NEW YORK – The African National Congress, which has governed South Africa since the end of apartheid, is in serious trouble. Unfortunately, the country may not be far behind.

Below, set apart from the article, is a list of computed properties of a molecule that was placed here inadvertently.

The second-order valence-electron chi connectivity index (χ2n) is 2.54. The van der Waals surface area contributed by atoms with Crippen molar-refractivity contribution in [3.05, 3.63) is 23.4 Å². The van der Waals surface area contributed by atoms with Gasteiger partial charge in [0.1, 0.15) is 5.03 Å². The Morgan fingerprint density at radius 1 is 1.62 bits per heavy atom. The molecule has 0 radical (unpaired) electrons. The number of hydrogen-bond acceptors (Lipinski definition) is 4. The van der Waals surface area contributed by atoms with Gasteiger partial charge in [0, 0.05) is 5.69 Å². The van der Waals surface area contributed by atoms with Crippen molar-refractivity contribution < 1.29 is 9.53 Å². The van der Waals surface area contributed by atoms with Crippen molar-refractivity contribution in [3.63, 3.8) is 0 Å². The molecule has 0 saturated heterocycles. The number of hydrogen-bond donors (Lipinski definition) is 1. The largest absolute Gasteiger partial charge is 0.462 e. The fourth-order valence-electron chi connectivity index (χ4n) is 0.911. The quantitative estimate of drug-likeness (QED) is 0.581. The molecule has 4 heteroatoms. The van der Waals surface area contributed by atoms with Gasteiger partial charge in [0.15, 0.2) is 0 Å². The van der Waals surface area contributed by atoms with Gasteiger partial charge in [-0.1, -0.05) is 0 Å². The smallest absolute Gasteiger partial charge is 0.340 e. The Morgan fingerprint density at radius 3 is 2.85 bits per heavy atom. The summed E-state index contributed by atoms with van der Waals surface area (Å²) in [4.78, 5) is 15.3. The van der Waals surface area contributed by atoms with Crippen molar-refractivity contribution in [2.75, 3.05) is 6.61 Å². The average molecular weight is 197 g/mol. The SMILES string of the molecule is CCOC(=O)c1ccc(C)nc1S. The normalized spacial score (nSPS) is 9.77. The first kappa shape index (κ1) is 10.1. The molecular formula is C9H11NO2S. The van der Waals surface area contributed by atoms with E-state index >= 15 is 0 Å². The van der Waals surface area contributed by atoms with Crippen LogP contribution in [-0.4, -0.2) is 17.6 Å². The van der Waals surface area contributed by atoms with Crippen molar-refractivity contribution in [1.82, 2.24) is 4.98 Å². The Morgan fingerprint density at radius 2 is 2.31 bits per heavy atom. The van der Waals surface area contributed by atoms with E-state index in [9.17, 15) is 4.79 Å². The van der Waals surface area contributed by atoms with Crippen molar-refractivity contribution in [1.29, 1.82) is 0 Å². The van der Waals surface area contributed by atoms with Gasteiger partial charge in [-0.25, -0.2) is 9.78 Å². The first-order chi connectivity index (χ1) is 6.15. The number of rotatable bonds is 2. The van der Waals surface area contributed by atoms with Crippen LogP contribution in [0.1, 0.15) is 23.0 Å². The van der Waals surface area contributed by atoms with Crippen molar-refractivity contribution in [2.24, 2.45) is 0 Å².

In 1994, the ANC – widely credited with ending decades of white minority rule – came to power with a near-monopoly on political legitimacy among the country’s black majority. Together with President Nelson Mandela’s moral authority, this status helped the party to accommodate a wide range of interests and establish a stable economic order without losing the support of poor black voters, many of whom fell outside that order. Although supporters’ expectations were high, so was their patience – a dynamic reinforced by the ANC’s liberation mythology and early successes in expanding housing, electricity, and social grants.